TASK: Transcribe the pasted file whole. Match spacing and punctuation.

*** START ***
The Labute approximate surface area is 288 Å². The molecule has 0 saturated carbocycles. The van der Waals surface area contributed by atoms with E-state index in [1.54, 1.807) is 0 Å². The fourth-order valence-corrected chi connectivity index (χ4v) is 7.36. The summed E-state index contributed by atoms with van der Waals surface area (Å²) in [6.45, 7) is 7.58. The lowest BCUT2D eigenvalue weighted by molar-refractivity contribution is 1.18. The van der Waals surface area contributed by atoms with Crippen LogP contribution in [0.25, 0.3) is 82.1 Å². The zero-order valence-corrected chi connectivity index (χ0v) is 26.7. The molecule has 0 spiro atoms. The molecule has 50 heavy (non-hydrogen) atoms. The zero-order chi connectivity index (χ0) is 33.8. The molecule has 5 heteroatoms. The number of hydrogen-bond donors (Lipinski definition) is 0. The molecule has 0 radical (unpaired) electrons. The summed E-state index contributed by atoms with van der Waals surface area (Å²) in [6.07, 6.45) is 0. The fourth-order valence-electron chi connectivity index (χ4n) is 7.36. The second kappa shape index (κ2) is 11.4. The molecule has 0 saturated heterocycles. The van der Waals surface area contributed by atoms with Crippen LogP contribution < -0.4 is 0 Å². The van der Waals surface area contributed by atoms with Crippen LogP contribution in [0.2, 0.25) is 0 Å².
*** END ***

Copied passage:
The Labute approximate surface area is 288 Å². The molecule has 0 saturated carbocycles. The van der Waals surface area contributed by atoms with E-state index in [1.54, 1.807) is 0 Å². The fourth-order valence-corrected chi connectivity index (χ4v) is 7.36. The summed E-state index contributed by atoms with van der Waals surface area (Å²) in [6.45, 7) is 7.58. The lowest BCUT2D eigenvalue weighted by molar-refractivity contribution is 1.18. The van der Waals surface area contributed by atoms with Crippen LogP contribution in [0.25, 0.3) is 82.1 Å². The zero-order valence-corrected chi connectivity index (χ0v) is 26.7. The molecule has 0 spiro atoms. The molecule has 50 heavy (non-hydrogen) atoms. The zero-order chi connectivity index (χ0) is 33.8. The molecule has 5 heteroatoms. The number of hydrogen-bond donors (Lipinski definition) is 0. The molecule has 0 radical (unpaired) electrons. The summed E-state index contributed by atoms with van der Waals surface area (Å²) in [6.07, 6.45) is 0. The fourth-order valence-electron chi connectivity index (χ4n) is 7.36. The second kappa shape index (κ2) is 11.4. The molecule has 0 saturated heterocycles. The van der Waals surface area contributed by atoms with Crippen LogP contribution < -0.4 is 0 Å². The van der Waals surface area contributed by atoms with Crippen LogP contribution in [0.2, 0.25) is 0 Å².